Posted by: Dad...Guess What?! | May 17, 2011

Baseball versus Culture

I’m very torn.  We’re in a position where we need to really assess our kids’ “time” and figure out how to fully utilize it.  Everyone we know who has kids are involved in some kind of sport.  Well, so are we.  We are involved with judo, soccer, and basketball, but what about the other active stuff?  This past weekend’s Eisa Drum Festival at Kapiolani Community College got me thinking about my culture, and how I’m totally not involved.  

I’m primarily Okinawan, and my grandparents were very proud and active Okinawans.  My grandma danced and played the Koto, and my grandpa assembled and played the Shamisen.  My grandparents did their very best to integrate me into my own culture.  My grandma even took me to Okinawa and introduced me, first hand, to my culture.  It was a cool trip.  For a moment in my life, I felt grounded.  As a side note, I got to watch my good buddy Juhn do a presentation on his Filipino culture and shared this statement that I’ll never forget:

“No History, No Culture.  KNOW History.  KNOW Culture.”

Anyway, I’m yearning to feel grounded again.  And I want my kids to be connected to their culture(s) as well.  Sports are great but it’s not everything.  I heard stories about youth baseball and how it would take up a lot of time, and I’m not too sure if I want that for my kids.  As a child, I played soccer, baseball, and basketball, however, I’m not interested in those things today.  I don’t even watch it on T.V.  But one’s culture never leaves you, you never out grow it, and you can stay actively involved for a very long time.  Know history, know culture.  So after the Eisa Drum Festival, I looked up classes on Taiko Drumming at Kapiolani Community College and noticed a class for families.  I just may have to sign us up.  I’ve observed their classes before and it is a workout and the added bonus is the culture aspect to it.  And it involves drums (no brainer for me).  It is also worth mentioning that my wife was very involved with her Chinese culture so we want them involved in that as well.  Anyway, programs like Taiko (and Kung Fu) teaches culture, teamwork, respect, and humility (among a list of other things).  Good stuff!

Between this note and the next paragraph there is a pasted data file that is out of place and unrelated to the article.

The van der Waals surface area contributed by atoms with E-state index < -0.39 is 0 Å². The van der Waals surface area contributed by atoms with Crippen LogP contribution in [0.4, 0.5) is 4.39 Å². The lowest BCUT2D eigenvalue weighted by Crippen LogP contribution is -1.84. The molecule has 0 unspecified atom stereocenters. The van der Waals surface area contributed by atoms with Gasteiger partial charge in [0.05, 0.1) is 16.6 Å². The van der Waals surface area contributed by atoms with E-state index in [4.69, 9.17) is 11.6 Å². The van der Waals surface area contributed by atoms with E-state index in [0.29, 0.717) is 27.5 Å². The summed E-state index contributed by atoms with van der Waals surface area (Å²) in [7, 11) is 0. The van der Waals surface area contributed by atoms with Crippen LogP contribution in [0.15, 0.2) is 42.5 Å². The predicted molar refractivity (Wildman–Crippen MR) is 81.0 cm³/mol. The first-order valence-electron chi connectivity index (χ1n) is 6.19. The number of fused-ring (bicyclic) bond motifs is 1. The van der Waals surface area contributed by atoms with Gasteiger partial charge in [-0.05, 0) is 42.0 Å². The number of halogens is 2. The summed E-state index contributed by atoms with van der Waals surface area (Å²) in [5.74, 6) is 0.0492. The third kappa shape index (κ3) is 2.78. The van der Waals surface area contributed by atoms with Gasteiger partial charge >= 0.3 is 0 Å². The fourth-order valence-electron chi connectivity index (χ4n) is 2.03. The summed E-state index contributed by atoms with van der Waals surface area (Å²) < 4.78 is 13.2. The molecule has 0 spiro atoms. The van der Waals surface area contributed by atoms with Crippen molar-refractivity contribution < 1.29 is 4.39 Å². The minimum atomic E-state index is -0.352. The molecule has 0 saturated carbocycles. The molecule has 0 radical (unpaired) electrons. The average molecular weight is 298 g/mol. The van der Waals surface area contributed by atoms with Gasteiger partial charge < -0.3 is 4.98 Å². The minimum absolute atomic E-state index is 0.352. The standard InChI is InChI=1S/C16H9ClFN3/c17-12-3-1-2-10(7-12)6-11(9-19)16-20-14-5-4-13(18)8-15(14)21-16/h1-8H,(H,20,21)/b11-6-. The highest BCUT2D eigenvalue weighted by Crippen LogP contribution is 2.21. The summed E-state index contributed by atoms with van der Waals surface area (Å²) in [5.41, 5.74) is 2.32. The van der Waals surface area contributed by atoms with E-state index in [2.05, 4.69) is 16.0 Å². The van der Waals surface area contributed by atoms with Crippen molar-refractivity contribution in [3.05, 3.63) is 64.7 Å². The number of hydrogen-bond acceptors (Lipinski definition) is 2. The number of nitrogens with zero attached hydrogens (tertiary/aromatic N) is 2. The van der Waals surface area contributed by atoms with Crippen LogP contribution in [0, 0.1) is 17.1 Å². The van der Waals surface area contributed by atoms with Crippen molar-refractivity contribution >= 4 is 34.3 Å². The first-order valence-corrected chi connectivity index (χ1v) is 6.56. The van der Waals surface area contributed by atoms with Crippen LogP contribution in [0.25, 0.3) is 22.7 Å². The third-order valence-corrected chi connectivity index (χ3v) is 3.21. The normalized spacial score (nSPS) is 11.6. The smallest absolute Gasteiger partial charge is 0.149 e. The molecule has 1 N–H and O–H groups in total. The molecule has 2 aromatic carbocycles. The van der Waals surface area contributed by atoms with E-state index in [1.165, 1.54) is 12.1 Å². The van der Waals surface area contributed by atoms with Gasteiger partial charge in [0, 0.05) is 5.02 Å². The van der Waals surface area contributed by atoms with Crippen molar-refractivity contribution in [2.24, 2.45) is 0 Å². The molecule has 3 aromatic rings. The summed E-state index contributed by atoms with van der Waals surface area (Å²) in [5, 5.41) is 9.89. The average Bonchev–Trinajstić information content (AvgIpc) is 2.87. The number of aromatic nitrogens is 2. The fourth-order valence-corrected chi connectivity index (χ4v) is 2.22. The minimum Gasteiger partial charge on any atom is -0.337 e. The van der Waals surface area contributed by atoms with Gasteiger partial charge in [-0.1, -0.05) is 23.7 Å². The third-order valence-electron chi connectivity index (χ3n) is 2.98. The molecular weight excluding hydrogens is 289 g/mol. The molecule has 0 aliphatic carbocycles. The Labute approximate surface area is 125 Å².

I’m learning that I want my kids to know where they came from.  I want them to feel grounded.  And I think knowing history and knowing culture can really lay a solid foundation in their lives.


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